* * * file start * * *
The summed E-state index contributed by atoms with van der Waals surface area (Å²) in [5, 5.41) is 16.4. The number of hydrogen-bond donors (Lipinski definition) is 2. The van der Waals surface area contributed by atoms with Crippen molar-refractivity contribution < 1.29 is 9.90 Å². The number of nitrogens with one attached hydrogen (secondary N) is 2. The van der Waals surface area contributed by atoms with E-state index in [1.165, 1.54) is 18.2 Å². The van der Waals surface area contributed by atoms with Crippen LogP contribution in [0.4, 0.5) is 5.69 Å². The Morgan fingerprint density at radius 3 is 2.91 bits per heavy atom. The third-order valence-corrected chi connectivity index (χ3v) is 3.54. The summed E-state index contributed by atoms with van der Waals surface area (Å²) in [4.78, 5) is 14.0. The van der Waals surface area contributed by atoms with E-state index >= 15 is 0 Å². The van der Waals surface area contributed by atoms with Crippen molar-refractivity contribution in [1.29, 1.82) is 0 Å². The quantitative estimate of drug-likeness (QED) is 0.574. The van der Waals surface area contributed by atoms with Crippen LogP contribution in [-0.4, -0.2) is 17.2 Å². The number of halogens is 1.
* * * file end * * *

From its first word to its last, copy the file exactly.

The summed E-state index contributed by atoms with van der Waals surface area (Å²) in [5, 5.41) is 16.4. The number of hydrogen-bond donors (Lipinski definition) is 2. The van der Waals surface area contributed by atoms with Crippen molar-refractivity contribution < 1.29 is 9.90 Å². The number of nitrogens with one attached hydrogen (secondary N) is 2. The van der Waals surface area contributed by atoms with E-state index in [1.165, 1.54) is 18.2 Å². The van der Waals surface area contributed by atoms with Crippen LogP contribution in [0.4, 0.5) is 5.69 Å². The Morgan fingerprint density at radius 3 is 2.91 bits per heavy atom. The third-order valence-corrected chi connectivity index (χ3v) is 3.54. The summed E-state index contributed by atoms with van der Waals surface area (Å²) in [4.78, 5) is 14.0. The van der Waals surface area contributed by atoms with E-state index >= 15 is 0 Å². The van der Waals surface area contributed by atoms with Crippen molar-refractivity contribution in [1.29, 1.82) is 0 Å². The quantitative estimate of drug-likeness (QED) is 0.574. The van der Waals surface area contributed by atoms with Crippen LogP contribution in [-0.4, -0.2) is 17.2 Å². The number of halogens is 1.